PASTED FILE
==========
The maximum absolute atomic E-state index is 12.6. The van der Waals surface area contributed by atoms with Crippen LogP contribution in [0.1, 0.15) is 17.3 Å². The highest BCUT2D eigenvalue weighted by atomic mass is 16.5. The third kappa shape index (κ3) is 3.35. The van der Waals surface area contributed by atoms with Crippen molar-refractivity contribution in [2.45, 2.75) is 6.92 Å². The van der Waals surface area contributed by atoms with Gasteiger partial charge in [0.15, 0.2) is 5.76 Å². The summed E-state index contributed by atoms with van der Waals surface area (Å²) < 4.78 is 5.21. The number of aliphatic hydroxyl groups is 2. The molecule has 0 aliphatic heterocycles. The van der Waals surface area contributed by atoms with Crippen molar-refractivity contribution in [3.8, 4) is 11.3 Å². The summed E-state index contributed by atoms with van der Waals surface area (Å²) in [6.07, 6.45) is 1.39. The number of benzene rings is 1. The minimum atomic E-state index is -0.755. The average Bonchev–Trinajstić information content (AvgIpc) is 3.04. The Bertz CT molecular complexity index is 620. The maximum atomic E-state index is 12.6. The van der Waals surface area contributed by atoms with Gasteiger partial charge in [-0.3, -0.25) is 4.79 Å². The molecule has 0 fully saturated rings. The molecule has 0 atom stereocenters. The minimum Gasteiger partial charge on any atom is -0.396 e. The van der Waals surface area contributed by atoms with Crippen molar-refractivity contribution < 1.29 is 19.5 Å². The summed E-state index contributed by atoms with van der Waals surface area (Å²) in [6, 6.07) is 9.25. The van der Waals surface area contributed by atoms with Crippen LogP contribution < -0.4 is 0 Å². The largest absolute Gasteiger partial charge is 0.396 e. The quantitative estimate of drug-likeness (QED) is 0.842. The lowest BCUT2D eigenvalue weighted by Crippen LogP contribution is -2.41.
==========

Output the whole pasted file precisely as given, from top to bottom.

The maximum absolute atomic E-state index is 12.6. The van der Waals surface area contributed by atoms with Crippen LogP contribution in [0.1, 0.15) is 17.3 Å². The highest BCUT2D eigenvalue weighted by atomic mass is 16.5. The third kappa shape index (κ3) is 3.35. The van der Waals surface area contributed by atoms with Crippen molar-refractivity contribution in [2.45, 2.75) is 6.92 Å². The van der Waals surface area contributed by atoms with Gasteiger partial charge in [0.15, 0.2) is 5.76 Å². The summed E-state index contributed by atoms with van der Waals surface area (Å²) < 4.78 is 5.21. The number of aliphatic hydroxyl groups is 2. The molecule has 0 aliphatic heterocycles. The van der Waals surface area contributed by atoms with Crippen molar-refractivity contribution in [3.8, 4) is 11.3 Å². The summed E-state index contributed by atoms with van der Waals surface area (Å²) in [6.07, 6.45) is 1.39. The number of benzene rings is 1. The minimum atomic E-state index is -0.755. The average Bonchev–Trinajstić information content (AvgIpc) is 3.04. The Bertz CT molecular complexity index is 620. The maximum atomic E-state index is 12.6. The van der Waals surface area contributed by atoms with Gasteiger partial charge in [-0.3, -0.25) is 4.79 Å². The molecule has 0 fully saturated rings. The molecule has 0 atom stereocenters. The minimum Gasteiger partial charge on any atom is -0.396 e. The van der Waals surface area contributed by atoms with Crippen molar-refractivity contribution < 1.29 is 19.5 Å². The summed E-state index contributed by atoms with van der Waals surface area (Å²) in [6, 6.07) is 9.25. The van der Waals surface area contributed by atoms with Crippen LogP contribution < -0.4 is 0 Å². The largest absolute Gasteiger partial charge is 0.396 e. The quantitative estimate of drug-likeness (QED) is 0.842. The lowest BCUT2D eigenvalue weighted by Crippen LogP contribution is -2.41.